Thursday, October 12, 2006

Looking To The Stars - Stan Lee Meets Dr. Strange - A Review

How is it that a story can be three things at the same time?

I ask this because I read the new Stan Lee Meets Dr. Strange book this week and I find myself puzzled by the second story in that collection. Written by Brian Michael Bendis with art by Mark Bagley, the story is both a commentary on modern Marvel, a tribute to the old Stan Lee Tales of the Marvel Bullpen stories and a big upraised middle-finger to every Marvel Critic everywhere.

The plot focuses on The Impossible Man – the weird little green alien with reality altering powers who made life interesting for The Fantastic Four every once in a while. He shows up at the Baxter Building ready to cause mischief, only to find a laid-up Johnny Storm. Johnny explains that the rest of the team is gone – Ben has fled to Europe because of the Civil War between the superheroes in America.

Still looking for someone to play with, The Impossible Man teleports to the Avengers Mansion. Or rather, what WAS the Avengers Mansion. A helpful T-shirt vendor (selling “Not Like This!” memorial Hawkeye shirts) fills IM on what happened to The Mighty Avengers – namely that Scarlet Witch went crazy, blew up the mansion and killed Hawkeye. “And Ant-Man, but nobody seems to care about him,” the vendor notes sheepishly. After a quick glance at the top of the eyesore of a New Avengers base, The Impossible Man moves on to Xavier’s School.

The Impossible Man then spends a goodly while conversing with a random Asian female student. “Who cares?” she says when IM asks who she is. “I’ll be dead in six issues anyway!” IM is filled in on why exactly Sentinels are patrolling the grounds, why there are so few students and indeed, why there are a lot less mutants. Disgusted, The Impossible Man continues on to the Marvel Comics offices, where he is bumped from editor’s assistant to editor’s assistant.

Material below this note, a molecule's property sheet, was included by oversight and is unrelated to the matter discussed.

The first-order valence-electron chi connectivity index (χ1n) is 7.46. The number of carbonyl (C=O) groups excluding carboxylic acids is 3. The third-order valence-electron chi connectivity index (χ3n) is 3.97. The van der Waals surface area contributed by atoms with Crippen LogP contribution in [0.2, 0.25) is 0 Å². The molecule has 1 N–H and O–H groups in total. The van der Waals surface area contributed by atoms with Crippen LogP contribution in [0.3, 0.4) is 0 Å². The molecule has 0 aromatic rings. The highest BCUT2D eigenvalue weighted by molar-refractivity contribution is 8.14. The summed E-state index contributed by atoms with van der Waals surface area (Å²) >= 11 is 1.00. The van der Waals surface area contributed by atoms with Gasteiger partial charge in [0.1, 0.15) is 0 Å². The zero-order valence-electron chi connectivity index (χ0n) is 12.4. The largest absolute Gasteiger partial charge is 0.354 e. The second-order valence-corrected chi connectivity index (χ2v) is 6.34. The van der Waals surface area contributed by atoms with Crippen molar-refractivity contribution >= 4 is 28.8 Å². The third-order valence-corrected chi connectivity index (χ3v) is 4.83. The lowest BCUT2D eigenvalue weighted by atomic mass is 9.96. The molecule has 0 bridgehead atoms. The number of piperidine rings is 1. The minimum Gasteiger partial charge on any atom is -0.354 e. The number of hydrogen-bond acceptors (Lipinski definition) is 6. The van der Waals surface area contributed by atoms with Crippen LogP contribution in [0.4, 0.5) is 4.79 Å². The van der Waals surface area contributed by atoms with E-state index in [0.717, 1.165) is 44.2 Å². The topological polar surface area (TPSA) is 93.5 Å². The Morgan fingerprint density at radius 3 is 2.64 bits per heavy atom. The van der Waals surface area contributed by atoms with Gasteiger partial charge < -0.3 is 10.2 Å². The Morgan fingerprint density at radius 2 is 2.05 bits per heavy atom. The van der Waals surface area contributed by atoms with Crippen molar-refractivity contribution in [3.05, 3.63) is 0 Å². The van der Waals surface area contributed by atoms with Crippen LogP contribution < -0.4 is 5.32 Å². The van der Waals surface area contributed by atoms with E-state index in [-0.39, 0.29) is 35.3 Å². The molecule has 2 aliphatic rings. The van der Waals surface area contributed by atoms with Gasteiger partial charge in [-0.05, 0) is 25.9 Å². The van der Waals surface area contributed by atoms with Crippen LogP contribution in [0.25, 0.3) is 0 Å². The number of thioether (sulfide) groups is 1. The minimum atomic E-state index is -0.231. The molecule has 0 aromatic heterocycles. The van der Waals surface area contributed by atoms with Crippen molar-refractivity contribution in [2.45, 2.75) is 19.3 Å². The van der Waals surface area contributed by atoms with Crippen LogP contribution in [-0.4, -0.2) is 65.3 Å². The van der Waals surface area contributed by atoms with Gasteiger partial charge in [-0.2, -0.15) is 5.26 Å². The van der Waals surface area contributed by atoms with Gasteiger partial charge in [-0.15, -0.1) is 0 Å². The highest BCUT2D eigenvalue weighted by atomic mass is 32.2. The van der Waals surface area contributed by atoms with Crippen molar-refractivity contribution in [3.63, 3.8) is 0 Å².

If the idea of Tom Brevoort begging Mark Millar to turn in his Civil War script on time or Joe Quesada showing everyone the clip of him on The Colbert Report for the hundredth time is funny to you, then you’ll love this little section. (Tom Brevoort’s To-Do list includes “Listen to Ed Brubaker babble” and “Take It All Out on Dan Slott”) Not much happens concerning the plot, save that The Impossible Man cares only about talking to Stan Lee himself. And eventually, one of the aides tells him that Stan no longer works in New York – he’s out in Hollywood.

One quick trip later and IM is at the back of a line of other Marvel Comics characters who have complaints about how the company is being run without Stan Lee’s influence. Eventually, after a small fight scene, IM gets to speak to the Man himself. And Stan assures his creation that change is a part of life and comics and that people are always going to complain about change and life and by extension, comics. He notes how much hate mail he got over changing the team make-up of The Mighty Avengers when all of the original team left, leaving Captain America to lead a team of three reforming criminals in Avengers #16. He also notes slyly that he got more than a few complaints about a certain character being a rip-off of Mr. Myxlplyx.

Now, don’t get me wrong. This story is very funny in parts. The scenes in Marvel Comics offices are a nice tribute to the old stories Stan Lee wrote about what was going on in the Marvel bullpen. And this story does articulate most of the complaints that many critics of New Marvel quite well – ironic given that this story was written by the man responsible for so many of the big changes (and arguably, big problems) with the modern Marvel Universe.

At first, that was enough. I was amused by the story and I was glad to see that Bendis could poke fun at himself a little bit. His writing is hit or miss with me most of the time but even if I don’t like a writer’s writing I can usually at least respect them if they can laugh at themselves. And then I reread it to see if I missed any sly in-jokes in the panels – and that’s when it hit me.